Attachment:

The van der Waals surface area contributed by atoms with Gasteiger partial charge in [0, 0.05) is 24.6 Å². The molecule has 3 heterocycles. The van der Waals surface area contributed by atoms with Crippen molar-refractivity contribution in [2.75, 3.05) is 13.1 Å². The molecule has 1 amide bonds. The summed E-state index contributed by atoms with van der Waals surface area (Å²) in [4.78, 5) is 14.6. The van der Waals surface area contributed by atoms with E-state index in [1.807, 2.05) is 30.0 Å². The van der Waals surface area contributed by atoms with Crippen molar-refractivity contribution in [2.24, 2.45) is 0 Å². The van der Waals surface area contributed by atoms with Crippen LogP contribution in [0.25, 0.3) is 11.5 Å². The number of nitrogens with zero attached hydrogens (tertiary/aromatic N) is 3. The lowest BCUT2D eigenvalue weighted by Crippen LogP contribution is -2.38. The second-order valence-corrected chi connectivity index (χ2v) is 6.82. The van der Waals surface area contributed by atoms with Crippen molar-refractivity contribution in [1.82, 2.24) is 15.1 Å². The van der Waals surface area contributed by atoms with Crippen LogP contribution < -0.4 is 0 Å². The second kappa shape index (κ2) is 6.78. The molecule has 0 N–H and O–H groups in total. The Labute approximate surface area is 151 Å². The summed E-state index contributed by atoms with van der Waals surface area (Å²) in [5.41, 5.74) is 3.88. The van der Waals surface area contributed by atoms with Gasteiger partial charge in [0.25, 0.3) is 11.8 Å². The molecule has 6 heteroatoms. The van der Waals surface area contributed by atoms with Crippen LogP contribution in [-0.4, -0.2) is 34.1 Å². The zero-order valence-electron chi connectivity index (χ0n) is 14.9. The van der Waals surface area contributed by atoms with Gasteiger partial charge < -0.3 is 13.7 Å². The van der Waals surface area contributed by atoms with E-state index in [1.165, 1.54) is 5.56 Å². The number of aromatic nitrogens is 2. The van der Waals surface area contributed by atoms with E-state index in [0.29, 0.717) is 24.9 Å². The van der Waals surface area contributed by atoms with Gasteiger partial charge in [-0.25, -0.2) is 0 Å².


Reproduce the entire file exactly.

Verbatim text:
The van der Waals surface area contributed by atoms with Gasteiger partial charge in [0, 0.05) is 24.6 Å². The molecule has 3 heterocycles. The van der Waals surface area contributed by atoms with Crippen molar-refractivity contribution in [2.75, 3.05) is 13.1 Å². The molecule has 1 amide bonds. The summed E-state index contributed by atoms with van der Waals surface area (Å²) in [4.78, 5) is 14.6. The van der Waals surface area contributed by atoms with E-state index in [1.807, 2.05) is 30.0 Å². The van der Waals surface area contributed by atoms with Crippen molar-refractivity contribution in [2.24, 2.45) is 0 Å². The van der Waals surface area contributed by atoms with Crippen LogP contribution in [0.25, 0.3) is 11.5 Å². The number of nitrogens with zero attached hydrogens (tertiary/aromatic N) is 3. The lowest BCUT2D eigenvalue weighted by Crippen LogP contribution is -2.38. The second-order valence-corrected chi connectivity index (χ2v) is 6.82. The van der Waals surface area contributed by atoms with Crippen molar-refractivity contribution in [1.82, 2.24) is 15.1 Å². The van der Waals surface area contributed by atoms with Crippen LogP contribution < -0.4 is 0 Å². The second kappa shape index (κ2) is 6.78. The molecule has 0 N–H and O–H groups in total. The Labute approximate surface area is 151 Å². The summed E-state index contributed by atoms with van der Waals surface area (Å²) in [5.41, 5.74) is 3.88. The van der Waals surface area contributed by atoms with Gasteiger partial charge in [0.25, 0.3) is 11.8 Å². The molecule has 6 heteroatoms. The van der Waals surface area contributed by atoms with Crippen LogP contribution in [-0.4, -0.2) is 34.1 Å². The zero-order valence-electron chi connectivity index (χ0n) is 14.9. The van der Waals surface area contributed by atoms with Gasteiger partial charge < -0.3 is 13.7 Å². The van der Waals surface area contributed by atoms with E-state index in [1.165, 1.54) is 5.56 Å². The number of aromatic nitrogens is 2. The van der Waals surface area contributed by atoms with E-state index in [0.29, 0.717) is 24.9 Å². The van der Waals surface area contributed by atoms with Gasteiger partial charge in [-0.25, -0.2) is 0 Å².